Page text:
Michael M.

Michael, if this indeed comes to pass I will give you credit, rest assured.

Call it a tempo-free aerial
I first saw one of these put together two years ago by canonical blogger emeritus Ryan Kobliska. I loved it--and when Sports Illustrated, armed with data provided by Ken Pomeroy, used the same kind of graphic for the print edition of their tournament preview last March, I assumed that by now we'd be seeing these handy items from time to time.

And so we will. They'll be here.

(Read more about tempo-free stats.)
Thursday, January 25, 2007
The strange consistency of the Michigan Wolverines
I've been doing this whimsical little blog thing for two seasons and the better part of a third now. And in that time there have really been only two Big Ten constants that have remained stoically impervious to the vagaries of scheduling, injury, graduation, and chance: Wisconsin has taken care of the ball and Michigan hasn't.

Those constants remained in force last night, as the Wolverines lost to the Badgers in Madison, 71-58. Tommy Amaker's team coughed the ball up 19 times in a 65-possession game, a performance that had would-be Michigan livebloggers tuning out early in disgust. In conference games this year the Wolverines are donating the ball graciously to their opponents on fully one in every four possessions.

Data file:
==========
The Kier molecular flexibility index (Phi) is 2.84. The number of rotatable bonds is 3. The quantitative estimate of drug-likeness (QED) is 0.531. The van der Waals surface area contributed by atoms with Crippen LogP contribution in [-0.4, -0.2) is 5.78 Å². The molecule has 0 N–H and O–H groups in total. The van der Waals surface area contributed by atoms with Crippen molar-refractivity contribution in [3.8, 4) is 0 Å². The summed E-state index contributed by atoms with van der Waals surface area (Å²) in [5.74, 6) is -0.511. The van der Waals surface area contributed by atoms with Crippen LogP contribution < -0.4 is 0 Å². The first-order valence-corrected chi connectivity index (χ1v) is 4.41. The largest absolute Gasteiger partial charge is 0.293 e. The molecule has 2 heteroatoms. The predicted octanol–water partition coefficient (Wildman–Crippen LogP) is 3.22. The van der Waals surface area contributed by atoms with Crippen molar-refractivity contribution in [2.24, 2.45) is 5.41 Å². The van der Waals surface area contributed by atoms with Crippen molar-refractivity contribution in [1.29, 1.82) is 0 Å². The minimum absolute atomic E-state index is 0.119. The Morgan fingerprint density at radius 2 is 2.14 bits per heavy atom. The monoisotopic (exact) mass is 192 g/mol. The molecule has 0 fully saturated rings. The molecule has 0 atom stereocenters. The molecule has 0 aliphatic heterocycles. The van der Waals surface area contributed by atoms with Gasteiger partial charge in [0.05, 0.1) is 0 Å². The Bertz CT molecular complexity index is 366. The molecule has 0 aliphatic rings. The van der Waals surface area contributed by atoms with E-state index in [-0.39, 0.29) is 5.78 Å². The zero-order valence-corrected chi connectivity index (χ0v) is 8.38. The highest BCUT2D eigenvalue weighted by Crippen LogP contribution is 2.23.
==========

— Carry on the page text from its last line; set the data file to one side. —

Small sample size, you say? On the year as a whole, that TO figure drops only a couple microns, to just under 25 percent, against a schedule that included the likes of Central Connecticut State, Maryland-Baltimore County, and Wofford. Ye gods....

Courtney Sims is fairly the Big Ten's poster child for TOs, of course, and indeed he gave the ball away no fewer than seven times last night. But remember two additional items here: 1) Sims scores on those occasions, admittedly few and far between, when he doesn't turn the ball over; and 2) Ron Coleman and Ekpe Udoh notwithstanding, all Michigan players turn the ball over, not just Sims.

Giving the ball away on one in every four trips down the floor means quite simply you have to be excellent in every other facet of the game every time out: shooting, FG defense, defensive rebounding--everything. (It also means you should strive not to foul out in just 13 minutes of floor time, as did Brent Petway last night.) And while that can happen on occasion (the Wolverines beat Penn State by 20 while turning the ball over about that often), Michigan's not that consistent. No team is.